This is an open letter to all financial media organisations to stop referring to Bitcoin and other cryptocurrencies as investments.
The sound premise of investing today, to earn more back more money in the future has been taken to an illogical conclusion. That is, it is possible to outlay money today to invest in Bitcoin or any other “hot’ cryptocurrency at the time, and expect to earn more back at a later date, based upon the principles of investment.
The old financial media publications (as they are known) are now blasting headlines across their magazines and other mediums headlines like these two: ‘How to Invest in Bitcoin and other cryptocurrencies” and “The Ultimate Guide to investing in cryptocurrencies!”
In the motivation to attract more millennial investors to read their publications (in print or online) is resulting in the words investment and speculation to be used interchangeably, misleading the average person to believe that it’s not speculation toinvest in Bitcoin or other cryptocurrencies.
I applauded Facebook for banning all crypto ads earlier this year, including self-described “crypto-genius” James Altucher, who is currently selling (Read: scamming) a “Crypto Trader” package that includes a “six-video crypto masterclass” and other services for $2,000 (Source: Recode).
The well-known stock spruikers, who preach the value investing philosophy, are going down the same road. But that was to be expected, their income depends on convincing people they know what the latest “hot” trend is to get you rich.
The logical definition has changed since the first edition of Security Analysis in 1934 (ch.4), written by Benjamin Graham and David Dodd.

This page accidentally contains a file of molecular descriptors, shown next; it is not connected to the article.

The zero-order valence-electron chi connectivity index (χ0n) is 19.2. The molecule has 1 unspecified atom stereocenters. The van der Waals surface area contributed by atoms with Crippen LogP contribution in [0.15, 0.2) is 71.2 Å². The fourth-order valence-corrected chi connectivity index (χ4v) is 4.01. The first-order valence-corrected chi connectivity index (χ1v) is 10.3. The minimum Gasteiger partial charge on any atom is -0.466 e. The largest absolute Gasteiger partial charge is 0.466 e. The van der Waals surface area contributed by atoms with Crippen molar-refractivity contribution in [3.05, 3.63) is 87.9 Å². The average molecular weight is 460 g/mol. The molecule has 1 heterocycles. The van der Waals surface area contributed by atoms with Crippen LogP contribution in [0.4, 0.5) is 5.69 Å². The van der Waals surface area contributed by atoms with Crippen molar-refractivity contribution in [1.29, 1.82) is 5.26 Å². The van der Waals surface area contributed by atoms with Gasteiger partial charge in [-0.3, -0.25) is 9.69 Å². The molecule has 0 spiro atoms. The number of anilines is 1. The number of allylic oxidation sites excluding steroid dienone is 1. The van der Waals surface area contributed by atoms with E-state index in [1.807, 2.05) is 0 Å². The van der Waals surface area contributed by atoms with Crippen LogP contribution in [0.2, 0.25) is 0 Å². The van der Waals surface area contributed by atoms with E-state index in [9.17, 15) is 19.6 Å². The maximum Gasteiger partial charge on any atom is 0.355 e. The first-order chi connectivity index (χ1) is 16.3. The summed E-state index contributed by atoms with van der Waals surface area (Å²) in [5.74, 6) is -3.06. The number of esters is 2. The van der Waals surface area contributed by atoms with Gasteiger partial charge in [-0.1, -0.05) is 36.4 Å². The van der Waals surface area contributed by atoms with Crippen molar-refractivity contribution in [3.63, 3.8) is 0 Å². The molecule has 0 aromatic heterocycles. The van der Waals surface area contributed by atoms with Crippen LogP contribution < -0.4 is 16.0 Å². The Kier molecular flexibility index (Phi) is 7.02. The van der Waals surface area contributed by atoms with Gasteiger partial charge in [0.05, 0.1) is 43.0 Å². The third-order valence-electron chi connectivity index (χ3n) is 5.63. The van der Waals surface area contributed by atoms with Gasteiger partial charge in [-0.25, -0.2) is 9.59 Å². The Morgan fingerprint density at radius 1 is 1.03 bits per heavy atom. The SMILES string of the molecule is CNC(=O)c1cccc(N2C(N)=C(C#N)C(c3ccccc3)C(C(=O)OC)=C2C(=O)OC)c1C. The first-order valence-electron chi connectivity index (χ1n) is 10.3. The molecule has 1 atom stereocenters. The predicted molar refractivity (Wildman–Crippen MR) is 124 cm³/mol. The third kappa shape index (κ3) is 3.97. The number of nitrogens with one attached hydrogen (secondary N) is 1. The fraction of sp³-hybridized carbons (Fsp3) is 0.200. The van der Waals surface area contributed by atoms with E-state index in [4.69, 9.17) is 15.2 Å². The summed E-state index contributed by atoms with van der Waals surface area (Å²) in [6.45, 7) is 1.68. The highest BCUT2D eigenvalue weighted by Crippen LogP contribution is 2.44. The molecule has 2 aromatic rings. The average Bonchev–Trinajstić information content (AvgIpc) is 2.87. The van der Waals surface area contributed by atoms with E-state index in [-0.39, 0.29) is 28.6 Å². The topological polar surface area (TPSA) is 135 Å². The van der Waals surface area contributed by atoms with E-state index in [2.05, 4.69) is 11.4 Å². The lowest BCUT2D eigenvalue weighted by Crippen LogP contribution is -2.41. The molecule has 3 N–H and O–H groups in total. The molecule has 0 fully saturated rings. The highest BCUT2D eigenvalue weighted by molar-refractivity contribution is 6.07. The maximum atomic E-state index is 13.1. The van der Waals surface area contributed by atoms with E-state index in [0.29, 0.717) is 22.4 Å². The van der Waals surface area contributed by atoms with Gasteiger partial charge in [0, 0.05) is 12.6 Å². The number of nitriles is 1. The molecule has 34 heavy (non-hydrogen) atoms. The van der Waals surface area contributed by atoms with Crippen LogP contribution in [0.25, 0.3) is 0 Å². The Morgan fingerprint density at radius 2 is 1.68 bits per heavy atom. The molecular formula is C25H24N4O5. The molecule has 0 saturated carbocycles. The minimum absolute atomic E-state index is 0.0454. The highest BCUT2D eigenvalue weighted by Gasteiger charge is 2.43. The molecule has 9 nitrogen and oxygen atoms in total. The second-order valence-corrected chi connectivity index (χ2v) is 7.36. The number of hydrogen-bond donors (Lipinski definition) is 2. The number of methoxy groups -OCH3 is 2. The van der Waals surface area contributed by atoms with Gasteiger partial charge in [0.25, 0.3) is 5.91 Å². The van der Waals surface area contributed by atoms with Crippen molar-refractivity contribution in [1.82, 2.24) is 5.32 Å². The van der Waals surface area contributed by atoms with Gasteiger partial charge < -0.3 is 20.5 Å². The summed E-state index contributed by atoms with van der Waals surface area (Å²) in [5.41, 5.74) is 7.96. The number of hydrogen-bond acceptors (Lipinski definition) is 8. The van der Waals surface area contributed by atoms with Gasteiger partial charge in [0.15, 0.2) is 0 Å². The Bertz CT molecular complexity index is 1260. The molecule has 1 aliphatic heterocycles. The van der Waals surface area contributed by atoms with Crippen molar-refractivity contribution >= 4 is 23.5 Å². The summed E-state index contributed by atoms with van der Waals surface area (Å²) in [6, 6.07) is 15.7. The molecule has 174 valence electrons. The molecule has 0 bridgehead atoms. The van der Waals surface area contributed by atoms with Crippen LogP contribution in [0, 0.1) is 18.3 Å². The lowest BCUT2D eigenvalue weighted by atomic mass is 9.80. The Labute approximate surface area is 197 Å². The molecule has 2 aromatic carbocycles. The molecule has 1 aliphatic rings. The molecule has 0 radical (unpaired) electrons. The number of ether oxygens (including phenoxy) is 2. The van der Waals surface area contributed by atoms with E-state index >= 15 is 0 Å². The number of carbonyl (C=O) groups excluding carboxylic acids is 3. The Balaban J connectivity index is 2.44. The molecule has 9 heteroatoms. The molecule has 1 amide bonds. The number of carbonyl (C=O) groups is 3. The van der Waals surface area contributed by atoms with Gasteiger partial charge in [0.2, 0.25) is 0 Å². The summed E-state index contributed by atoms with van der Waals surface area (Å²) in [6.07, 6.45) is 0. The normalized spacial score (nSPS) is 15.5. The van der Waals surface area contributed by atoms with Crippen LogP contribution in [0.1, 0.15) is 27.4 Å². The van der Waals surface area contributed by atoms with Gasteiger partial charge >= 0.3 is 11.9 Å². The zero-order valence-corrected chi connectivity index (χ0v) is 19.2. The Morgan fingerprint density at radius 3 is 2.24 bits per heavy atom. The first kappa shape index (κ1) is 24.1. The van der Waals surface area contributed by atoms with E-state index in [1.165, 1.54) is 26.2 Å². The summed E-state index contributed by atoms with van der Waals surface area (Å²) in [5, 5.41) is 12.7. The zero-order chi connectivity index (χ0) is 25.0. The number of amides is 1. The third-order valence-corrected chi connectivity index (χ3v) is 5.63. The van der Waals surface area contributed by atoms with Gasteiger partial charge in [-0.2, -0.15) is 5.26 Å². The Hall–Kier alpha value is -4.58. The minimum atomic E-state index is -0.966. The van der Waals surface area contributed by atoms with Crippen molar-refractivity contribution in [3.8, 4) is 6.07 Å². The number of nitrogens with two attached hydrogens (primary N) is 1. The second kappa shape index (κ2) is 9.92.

“An investment operation is one which, upon thorough analysis, promises safety of principal and a satisfactory return. Operations not meeting these requirements are speculative.”
There are three important aspects:
- Thorough analysis
- Promises safety of principle
- [promises] a satisfactory return
Investment analysis, in the case of stocks, involves the thorough analysis of the business assets, liabilities, expenses, profits or losses, the industry dynamics, and their competitors, which are based upon qualitative and quantitative analysis factors. The stock price reflects the underlying changes that occur within the business, as they affect the overall value of the business, thus affecting the value of the stock price in most cases over the long term.
Anyone who promotes an approach to “investing” that ignores the underlying asset by focusing on the price movements of the asset alone is a charlatan. Plain and simple. The only people who get rich from “trading programs” are the sellers of such dubious programs.
Thinking that you can invest in Bitcoin or any other speculative cryptocurrency is like playing with dog shit thinking you’re playing with brown play-dough.
This segue into what type of asset Bitcoin and other cryptocurrencies are, NOT what class it’s in.
Cryptocurrency is not an asset within a class of its own, the whole asset class system is dubious at best, especially when you realize it was created by Wall Street marketers to help investment bankers market their latest new product, which is a classic case of product differentiation. It is quite disturbing that many business schools teach this nonsense.
For there are only two types of assets:
- An asset that produces income (bonds, businesses, farms, real estate, for instance)
- An asset that does not produce income (Gold, Silver, Cryptocurrencies, for instance)
As a financial media organisation, like any media organisation, you build trust by reporting factual information and calling out the misinformation, spruik by others, for your readers. The Economist is a great example of a trusted financial news source, they haven’t participated in this type of nonsense just to get a few extra eyeballs on their web pages or printed magazine.